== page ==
I was recently reading John’s account of when Andrew, John, Peter, and Philip first followed Jesus and I learned something pretty incredible.

I learned that every lesson I’ve ever heard or taught about the call of the first disciples has not been entirely accurate.

If you read each account in the four gospels (Matthew 4:18-22, Mark 1:14-20, Luke 5:1-11, and John 1:35-51), you’ll notice that while Matthew, Mark, and Luke’s accounts line up, John’s account is very different. I challenge you to take a few moments and go read each of the four stories.

At first glance, you might even think to yourself that the Bible is contradicting itself. How could their accounts be such a completely different set of events?

Well, since I believe that the Bible is true and that it doesn’t contradict itself, I started reading each story and what’s around those recorded events.

And what I discovered has radically changed my perspective of the call of those four fishermen. I’ve always been taught that when Jesus approached the four fishermen by the Sea of Galilee, that they immediately dropped everything for a stranger. That their faith and trust was so great that they were willing to leave their nets behind and follow Jesus.

Honestly, I’ve always had a hard time accepting that. What kind of person drops everything for a stranger? Not the kind who didn’t really understand who Jesus was until after He ascended. (John 2:18-22)

I could accept and relate to Luke’s account a little more because Luke records that Jesus performed a miracle at that event. That might compel me to action.

But still, it was a little difficult to believe and relate to if I’m being honest.

And then there is John’s account, which seems to tell the story from a whole different set of events.

So after reading and researching, I discovered that when Jesus told the 4 fishermen to follow Him and He would make them fishers of men, Jesus was not a stranger to them. In fact, those men had already been following Jesus for several months when He found them by the Sea of Galilee. We know this because John’s account actually occurs months before the event recorded by the other gospels.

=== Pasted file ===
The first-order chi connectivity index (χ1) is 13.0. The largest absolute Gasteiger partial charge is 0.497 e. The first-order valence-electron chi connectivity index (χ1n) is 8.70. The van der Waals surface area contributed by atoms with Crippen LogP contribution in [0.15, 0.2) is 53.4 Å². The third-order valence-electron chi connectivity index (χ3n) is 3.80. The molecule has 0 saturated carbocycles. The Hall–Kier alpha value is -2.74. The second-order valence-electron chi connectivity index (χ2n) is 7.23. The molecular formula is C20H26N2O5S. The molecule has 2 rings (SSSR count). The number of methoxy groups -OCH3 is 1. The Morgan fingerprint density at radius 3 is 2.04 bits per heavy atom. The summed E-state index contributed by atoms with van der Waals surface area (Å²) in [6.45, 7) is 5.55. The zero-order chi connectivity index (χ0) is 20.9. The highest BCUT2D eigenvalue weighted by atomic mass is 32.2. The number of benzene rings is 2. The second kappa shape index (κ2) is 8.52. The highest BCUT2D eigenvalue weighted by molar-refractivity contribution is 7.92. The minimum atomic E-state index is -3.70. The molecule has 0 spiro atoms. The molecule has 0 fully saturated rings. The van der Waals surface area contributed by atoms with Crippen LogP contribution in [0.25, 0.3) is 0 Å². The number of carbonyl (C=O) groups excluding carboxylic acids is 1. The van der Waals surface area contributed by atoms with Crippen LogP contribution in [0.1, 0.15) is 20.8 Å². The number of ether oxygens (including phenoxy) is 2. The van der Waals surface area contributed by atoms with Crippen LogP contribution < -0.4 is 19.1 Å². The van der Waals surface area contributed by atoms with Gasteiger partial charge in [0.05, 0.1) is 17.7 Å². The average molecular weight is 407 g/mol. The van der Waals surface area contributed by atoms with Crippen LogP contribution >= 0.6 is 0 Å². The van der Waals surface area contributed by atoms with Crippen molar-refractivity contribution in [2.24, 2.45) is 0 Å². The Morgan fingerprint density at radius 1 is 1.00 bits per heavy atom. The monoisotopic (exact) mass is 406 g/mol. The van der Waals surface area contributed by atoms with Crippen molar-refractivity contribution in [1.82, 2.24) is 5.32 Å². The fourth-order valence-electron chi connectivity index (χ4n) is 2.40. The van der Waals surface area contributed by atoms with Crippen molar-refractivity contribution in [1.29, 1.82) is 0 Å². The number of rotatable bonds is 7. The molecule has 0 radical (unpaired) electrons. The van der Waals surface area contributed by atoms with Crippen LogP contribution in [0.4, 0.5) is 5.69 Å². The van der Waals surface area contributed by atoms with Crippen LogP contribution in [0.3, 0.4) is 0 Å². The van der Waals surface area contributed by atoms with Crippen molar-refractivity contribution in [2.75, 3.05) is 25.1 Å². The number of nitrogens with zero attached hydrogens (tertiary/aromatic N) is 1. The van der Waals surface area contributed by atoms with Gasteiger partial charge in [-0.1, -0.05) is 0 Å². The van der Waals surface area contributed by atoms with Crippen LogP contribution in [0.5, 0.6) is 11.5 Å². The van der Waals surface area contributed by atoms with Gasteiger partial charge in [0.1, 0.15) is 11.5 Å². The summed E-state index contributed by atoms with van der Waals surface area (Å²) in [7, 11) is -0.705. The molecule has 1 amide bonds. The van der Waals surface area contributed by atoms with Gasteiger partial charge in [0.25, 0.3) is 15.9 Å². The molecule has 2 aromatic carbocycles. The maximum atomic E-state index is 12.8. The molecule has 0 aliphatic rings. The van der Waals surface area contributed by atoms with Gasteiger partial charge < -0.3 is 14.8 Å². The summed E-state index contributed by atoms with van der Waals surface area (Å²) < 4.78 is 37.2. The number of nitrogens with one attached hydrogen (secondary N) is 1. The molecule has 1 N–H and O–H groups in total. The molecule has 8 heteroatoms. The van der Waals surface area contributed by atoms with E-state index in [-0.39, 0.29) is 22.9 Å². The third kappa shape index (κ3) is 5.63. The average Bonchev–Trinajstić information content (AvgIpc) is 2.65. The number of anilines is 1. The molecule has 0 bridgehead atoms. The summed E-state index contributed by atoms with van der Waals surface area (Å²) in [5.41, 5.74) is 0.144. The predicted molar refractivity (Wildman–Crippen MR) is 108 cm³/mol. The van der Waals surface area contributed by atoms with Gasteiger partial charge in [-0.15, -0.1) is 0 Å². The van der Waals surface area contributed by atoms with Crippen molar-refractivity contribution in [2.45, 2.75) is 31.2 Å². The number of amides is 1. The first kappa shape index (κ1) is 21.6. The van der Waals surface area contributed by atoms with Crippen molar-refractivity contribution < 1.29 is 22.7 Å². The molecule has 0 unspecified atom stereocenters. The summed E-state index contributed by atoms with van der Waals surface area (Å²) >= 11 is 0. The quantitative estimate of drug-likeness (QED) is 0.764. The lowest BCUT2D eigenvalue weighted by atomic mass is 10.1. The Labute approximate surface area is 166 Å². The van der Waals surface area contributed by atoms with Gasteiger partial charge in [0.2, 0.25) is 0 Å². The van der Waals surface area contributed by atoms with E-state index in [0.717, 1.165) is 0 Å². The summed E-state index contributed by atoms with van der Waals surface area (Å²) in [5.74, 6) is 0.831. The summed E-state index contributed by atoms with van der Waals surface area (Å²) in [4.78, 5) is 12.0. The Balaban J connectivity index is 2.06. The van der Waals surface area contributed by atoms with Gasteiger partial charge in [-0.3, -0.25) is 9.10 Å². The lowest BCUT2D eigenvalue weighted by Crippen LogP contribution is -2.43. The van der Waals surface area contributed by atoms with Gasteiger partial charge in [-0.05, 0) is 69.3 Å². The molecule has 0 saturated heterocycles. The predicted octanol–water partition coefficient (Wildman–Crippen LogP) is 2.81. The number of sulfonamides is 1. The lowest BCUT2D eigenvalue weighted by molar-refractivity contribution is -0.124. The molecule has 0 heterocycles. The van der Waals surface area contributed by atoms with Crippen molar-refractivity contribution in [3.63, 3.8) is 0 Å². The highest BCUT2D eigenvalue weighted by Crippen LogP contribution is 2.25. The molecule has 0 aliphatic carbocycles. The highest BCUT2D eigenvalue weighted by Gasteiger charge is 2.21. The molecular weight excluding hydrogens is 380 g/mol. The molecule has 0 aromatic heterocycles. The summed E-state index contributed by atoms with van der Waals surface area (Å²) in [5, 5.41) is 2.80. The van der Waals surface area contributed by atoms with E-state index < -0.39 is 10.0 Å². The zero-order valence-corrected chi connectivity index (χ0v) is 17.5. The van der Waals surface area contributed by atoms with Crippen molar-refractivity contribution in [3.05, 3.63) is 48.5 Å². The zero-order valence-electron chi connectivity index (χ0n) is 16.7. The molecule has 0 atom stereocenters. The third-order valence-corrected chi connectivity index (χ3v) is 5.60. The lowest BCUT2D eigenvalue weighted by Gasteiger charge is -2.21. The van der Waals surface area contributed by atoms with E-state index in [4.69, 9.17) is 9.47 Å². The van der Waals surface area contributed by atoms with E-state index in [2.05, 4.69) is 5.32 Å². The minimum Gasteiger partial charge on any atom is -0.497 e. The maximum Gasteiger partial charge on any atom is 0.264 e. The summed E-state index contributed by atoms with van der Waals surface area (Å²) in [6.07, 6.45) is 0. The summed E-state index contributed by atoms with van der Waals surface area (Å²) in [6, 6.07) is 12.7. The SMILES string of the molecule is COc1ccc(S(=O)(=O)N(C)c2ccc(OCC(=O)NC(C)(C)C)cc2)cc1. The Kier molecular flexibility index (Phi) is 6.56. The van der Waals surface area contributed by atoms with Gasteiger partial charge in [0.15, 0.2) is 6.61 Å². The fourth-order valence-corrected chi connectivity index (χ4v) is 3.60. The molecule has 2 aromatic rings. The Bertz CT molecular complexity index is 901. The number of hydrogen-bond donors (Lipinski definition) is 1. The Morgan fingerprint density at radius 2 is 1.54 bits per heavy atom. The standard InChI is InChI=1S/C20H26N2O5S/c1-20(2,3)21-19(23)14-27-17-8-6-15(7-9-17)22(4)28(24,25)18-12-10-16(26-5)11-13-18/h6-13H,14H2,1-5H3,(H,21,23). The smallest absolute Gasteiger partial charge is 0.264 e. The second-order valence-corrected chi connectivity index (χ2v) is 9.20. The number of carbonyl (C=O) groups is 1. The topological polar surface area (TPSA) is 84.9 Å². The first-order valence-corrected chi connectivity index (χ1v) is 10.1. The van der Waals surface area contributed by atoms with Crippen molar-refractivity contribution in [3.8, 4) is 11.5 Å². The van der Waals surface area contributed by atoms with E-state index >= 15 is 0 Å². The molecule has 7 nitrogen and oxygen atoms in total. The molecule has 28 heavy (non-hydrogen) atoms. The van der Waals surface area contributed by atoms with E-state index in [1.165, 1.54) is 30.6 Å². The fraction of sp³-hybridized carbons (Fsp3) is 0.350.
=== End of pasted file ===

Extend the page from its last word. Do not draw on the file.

The key point in the timeline is John the Baptist’s arrest. If you read Matthew, Mark, and Luke, there’s a key phrase that occurs: “After John was put in prison.” (Matthew 4:12, Mark 1:14, Luke 3:19.) So, when Jesus approached the four fishermen by the Sea of Galilee, John the Baptist was in prison.

If you read John’s gospel, however, his story occurs the day after Jesus’ baptism (John 1:35). This means that when Andrew, John, Peter, and Philip first started following Jesus, John the Baptist was still preaching and baptizing. This tells us that the story John recorded was a completely separate event from the one recorded in the other three gospels!

This discovery has shifted my entire perspective on what it means to be a fully devoted follower of Christ. In Jesus’ day, it was very common for a disciple to maintain their vocation while studying under a teacher. This is exactly what Andrew and John would have been doing as a disciple of John the Baptist and what they continued to do for the first few months of following Jesus.

When Jesus came to the four fishermen by the Sea of Galilee and told them to follow Him and they would be fishers of men, this was the moment that they dropped everything and started following Jesus full-time.

My question to you is this: are you a pre-John’s arrest disciple or a post-John’s arrest disciple? Are you trying to follow Jesus part-time or are you all-in? Have you risked everything? Have you trusted everything to Him?

The good news is that you don’t have to completely understand or even fully believe everything Jesus says to be all-in. The disciples initially recognized Him as the Messiah, but they didn’t fully get it until after Jesus ascended. But that didn’t stop Jesus from using them to advance His kingdom.

I love the song, “Jesus Be the Center,” because of the perspective of Jesus being the center rather than the first. If something is first on a list and gets taken away, everything below it just moves up. It’s very easy to replace. However, if something is in the center and you remove it, everything falls apart. It’s a noticeable absence.

If I removed Jesus’ influence from your life, would everything fall apart? Would you even notice? How much of your life would be affected? How much of an influence does Jesus truly have in your decision-making?

Are you a fully devoted follower of Christ?

“For the eyes of the Lord range throughout the earth to strengthen those whose hearts are fully committed to Him.” 2 Chronicles 16:9

Written by: Alice Lothman